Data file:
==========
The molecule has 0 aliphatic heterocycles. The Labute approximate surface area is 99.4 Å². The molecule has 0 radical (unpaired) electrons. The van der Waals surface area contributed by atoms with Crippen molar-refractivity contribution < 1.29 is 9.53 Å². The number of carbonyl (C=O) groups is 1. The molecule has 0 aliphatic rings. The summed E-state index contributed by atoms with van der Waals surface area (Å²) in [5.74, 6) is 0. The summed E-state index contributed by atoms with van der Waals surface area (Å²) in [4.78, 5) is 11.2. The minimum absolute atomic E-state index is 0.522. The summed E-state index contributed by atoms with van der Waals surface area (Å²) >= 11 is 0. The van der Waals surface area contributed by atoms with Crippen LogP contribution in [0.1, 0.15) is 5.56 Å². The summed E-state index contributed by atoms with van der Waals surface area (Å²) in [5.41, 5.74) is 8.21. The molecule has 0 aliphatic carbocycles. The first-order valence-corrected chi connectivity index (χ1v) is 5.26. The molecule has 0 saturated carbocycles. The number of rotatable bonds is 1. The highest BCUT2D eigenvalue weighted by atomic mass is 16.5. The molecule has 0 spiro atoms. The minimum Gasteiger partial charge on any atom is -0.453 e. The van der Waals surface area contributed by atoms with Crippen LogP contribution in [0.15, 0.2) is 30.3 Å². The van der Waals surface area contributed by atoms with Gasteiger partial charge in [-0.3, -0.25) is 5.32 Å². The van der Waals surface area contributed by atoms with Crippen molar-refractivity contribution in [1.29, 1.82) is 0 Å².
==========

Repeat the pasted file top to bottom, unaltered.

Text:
The molecule has 0 aliphatic heterocycles. The Labute approximate surface area is 99.4 Å². The molecule has 0 radical (unpaired) electrons. The van der Waals surface area contributed by atoms with Crippen molar-refractivity contribution < 1.29 is 9.53 Å². The number of carbonyl (C=O) groups is 1. The molecule has 0 aliphatic rings. The summed E-state index contributed by atoms with van der Waals surface area (Å²) in [5.74, 6) is 0. The summed E-state index contributed by atoms with van der Waals surface area (Å²) in [4.78, 5) is 11.2. The minimum absolute atomic E-state index is 0.522. The summed E-state index contributed by atoms with van der Waals surface area (Å²) >= 11 is 0. The van der Waals surface area contributed by atoms with Crippen LogP contribution in [0.1, 0.15) is 5.56 Å². The summed E-state index contributed by atoms with van der Waals surface area (Å²) in [5.41, 5.74) is 8.21. The molecule has 0 aliphatic carbocycles. The first-order valence-corrected chi connectivity index (χ1v) is 5.26. The molecule has 0 saturated carbocycles. The number of rotatable bonds is 1. The highest BCUT2D eigenvalue weighted by atomic mass is 16.5. The molecule has 0 spiro atoms. The minimum Gasteiger partial charge on any atom is -0.453 e. The van der Waals surface area contributed by atoms with Crippen LogP contribution in [0.15, 0.2) is 30.3 Å². The van der Waals surface area contributed by atoms with Gasteiger partial charge in [-0.3, -0.25) is 5.32 Å². The van der Waals surface area contributed by atoms with Crippen molar-refractivity contribution in [1.29, 1.82) is 0 Å².